Susan Green and immediately ordered it in at the library. Head First is subtitled A Psychiatrist's Stories of Mind and Body, which is a very accurate description. Having worked for years as a physician in hospitals before becoming a psychiatrist, Alistair Santhouse is in a good position to assess how mind and body intertwine. I was struck by his observation that we often seek medical explanations of physical -- I was going to say symptoms, but that in itself implies a larger Something Wrong -- sensations might be a better word, perhaps? when sometimes there is no physical explanation, or the true culprit is a state of mind rather than a disease.
Santhouse's account of the spiral of ever more tests and scans producing diminishing returns, perhaps ruling out one explanation, but not settling on a definite cause, reminded me of Atal Gawande's Being Mortal, where he described how treatments can also spiral endlessly while producing less benefit each time. It seems it's easy to become trapped in the medical cycle, whether at the stage of diagnosis or treatment, but so difficult to extract oneself.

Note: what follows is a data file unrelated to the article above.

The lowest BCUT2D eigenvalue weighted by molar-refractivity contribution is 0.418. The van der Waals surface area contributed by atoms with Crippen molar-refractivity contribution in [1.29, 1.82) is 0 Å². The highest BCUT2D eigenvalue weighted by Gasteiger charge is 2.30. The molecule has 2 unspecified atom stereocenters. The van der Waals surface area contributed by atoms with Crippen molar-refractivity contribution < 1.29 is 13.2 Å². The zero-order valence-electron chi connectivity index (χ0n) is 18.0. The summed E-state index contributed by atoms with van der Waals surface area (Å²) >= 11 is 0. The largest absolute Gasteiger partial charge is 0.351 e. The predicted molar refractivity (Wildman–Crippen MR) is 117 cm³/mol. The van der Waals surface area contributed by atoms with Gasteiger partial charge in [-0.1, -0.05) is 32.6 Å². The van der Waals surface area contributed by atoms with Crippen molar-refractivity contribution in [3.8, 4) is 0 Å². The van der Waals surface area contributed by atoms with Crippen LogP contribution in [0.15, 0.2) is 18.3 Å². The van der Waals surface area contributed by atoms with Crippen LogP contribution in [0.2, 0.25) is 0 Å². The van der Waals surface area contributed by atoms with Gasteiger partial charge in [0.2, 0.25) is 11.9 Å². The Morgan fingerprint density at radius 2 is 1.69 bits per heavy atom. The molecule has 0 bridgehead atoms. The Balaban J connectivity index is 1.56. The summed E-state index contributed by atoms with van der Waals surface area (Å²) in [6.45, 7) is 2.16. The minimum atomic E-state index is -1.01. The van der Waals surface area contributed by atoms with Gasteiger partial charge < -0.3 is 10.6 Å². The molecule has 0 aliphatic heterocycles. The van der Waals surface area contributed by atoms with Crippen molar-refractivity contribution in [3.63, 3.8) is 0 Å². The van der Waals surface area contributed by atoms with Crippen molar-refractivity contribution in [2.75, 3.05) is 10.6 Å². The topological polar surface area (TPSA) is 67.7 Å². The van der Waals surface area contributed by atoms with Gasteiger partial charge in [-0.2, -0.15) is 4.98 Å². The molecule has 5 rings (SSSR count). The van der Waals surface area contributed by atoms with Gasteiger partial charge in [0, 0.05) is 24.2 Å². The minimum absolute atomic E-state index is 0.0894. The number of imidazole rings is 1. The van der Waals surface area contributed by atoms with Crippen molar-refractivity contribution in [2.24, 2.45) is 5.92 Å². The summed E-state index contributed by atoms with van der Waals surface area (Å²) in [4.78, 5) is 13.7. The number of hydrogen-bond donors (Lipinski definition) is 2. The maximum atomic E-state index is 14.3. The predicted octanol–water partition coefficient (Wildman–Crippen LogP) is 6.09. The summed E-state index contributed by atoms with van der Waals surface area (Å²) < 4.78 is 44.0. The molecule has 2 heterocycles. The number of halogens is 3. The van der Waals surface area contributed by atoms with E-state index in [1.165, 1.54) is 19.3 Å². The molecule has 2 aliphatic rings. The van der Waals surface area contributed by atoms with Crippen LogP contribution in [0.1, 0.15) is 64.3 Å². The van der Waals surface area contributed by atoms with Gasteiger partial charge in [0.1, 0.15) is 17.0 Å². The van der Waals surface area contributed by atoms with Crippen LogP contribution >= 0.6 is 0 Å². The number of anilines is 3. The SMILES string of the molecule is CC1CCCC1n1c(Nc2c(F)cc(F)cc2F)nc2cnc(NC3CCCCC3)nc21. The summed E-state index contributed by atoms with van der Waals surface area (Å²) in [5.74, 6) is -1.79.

Santhouse's stories of individual patients are fascinating and often moving, and they don't all have happy endings. He is especially insightful when he criticises the shortcomings of the hospital system -- overworked staff, a loss of team spirit, a lack of care and empathy for staff that trickles down to patients. There is even a final chapter reflecting on Covid. A thoughtful, wise and intriguing read.
Yes, we do seem to be on the same page a lot of the time! And aren't public libraries great? I was alerted by you last year to Alan Garner's 'Treacle Walker' and finally got it from the library last week.ReplyDelete
I am absolutely loving my local library at the moment :) Maybe it was going without during lockdown that has made me appreciate it all the more.ReplyDelete